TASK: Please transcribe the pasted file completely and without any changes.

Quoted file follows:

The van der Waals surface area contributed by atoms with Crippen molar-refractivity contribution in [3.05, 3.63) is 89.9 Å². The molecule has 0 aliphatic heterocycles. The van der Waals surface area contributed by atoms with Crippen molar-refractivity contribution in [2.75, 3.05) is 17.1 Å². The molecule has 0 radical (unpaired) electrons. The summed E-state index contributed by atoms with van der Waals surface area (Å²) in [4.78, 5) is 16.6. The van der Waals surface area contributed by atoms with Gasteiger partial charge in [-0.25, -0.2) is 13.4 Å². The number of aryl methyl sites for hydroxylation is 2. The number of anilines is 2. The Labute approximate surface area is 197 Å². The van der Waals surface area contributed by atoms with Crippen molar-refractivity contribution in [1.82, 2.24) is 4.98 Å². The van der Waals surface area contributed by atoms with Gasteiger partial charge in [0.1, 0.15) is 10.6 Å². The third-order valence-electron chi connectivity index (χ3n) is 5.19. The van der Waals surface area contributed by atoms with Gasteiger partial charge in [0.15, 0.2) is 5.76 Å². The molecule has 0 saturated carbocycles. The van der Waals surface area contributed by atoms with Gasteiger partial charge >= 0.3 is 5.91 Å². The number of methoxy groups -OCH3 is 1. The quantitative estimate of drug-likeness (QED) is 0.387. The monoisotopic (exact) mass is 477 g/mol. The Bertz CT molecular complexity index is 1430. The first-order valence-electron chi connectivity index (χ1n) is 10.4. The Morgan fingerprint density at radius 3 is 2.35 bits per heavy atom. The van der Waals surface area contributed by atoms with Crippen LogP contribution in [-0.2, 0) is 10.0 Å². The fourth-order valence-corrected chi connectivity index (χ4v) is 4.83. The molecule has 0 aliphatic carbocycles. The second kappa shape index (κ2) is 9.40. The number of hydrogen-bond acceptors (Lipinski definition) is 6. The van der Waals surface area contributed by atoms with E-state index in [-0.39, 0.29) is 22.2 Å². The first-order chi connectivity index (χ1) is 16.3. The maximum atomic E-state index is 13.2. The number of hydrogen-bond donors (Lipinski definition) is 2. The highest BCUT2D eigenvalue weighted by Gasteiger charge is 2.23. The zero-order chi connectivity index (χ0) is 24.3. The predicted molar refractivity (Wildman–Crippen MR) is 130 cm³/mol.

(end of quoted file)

The van der Waals surface area contributed by atoms with Crippen molar-refractivity contribution in [3.05, 3.63) is 89.9 Å². The molecule has 0 aliphatic heterocycles. The van der Waals surface area contributed by atoms with Crippen molar-refractivity contribution in [2.75, 3.05) is 17.1 Å². The molecule has 0 radical (unpaired) electrons. The summed E-state index contributed by atoms with van der Waals surface area (Å²) in [4.78, 5) is 16.6. The van der Waals surface area contributed by atoms with Gasteiger partial charge in [-0.25, -0.2) is 13.4 Å². The number of aryl methyl sites for hydroxylation is 2. The number of anilines is 2. The Labute approximate surface area is 197 Å². The van der Waals surface area contributed by atoms with Crippen molar-refractivity contribution in [1.82, 2.24) is 4.98 Å². The van der Waals surface area contributed by atoms with Gasteiger partial charge in [0.1, 0.15) is 10.6 Å². The third-order valence-electron chi connectivity index (χ3n) is 5.19. The van der Waals surface area contributed by atoms with Gasteiger partial charge in [0.15, 0.2) is 5.76 Å². The molecule has 0 saturated carbocycles. The van der Waals surface area contributed by atoms with Gasteiger partial charge >= 0.3 is 5.91 Å². The number of methoxy groups -OCH3 is 1. The quantitative estimate of drug-likeness (QED) is 0.387. The monoisotopic (exact) mass is 477 g/mol. The Bertz CT molecular complexity index is 1430. The first-order valence-electron chi connectivity index (χ1n) is 10.4. The Morgan fingerprint density at radius 3 is 2.35 bits per heavy atom. The van der Waals surface area contributed by atoms with Crippen LogP contribution in [-0.2, 0) is 10.0 Å². The fourth-order valence-corrected chi connectivity index (χ4v) is 4.83. The molecule has 0 aliphatic carbocycles. The second kappa shape index (κ2) is 9.40. The number of hydrogen-bond acceptors (Lipinski definition) is 6. The van der Waals surface area contributed by atoms with E-state index in [-0.39, 0.29) is 22.2 Å². The first-order chi connectivity index (χ1) is 16.3. The maximum atomic E-state index is 13.2. The number of hydrogen-bond donors (Lipinski definition) is 2. The highest BCUT2D eigenvalue weighted by Gasteiger charge is 2.23. The zero-order chi connectivity index (χ0) is 24.3. The predicted molar refractivity (Wildman–Crippen MR) is 130 cm³/mol.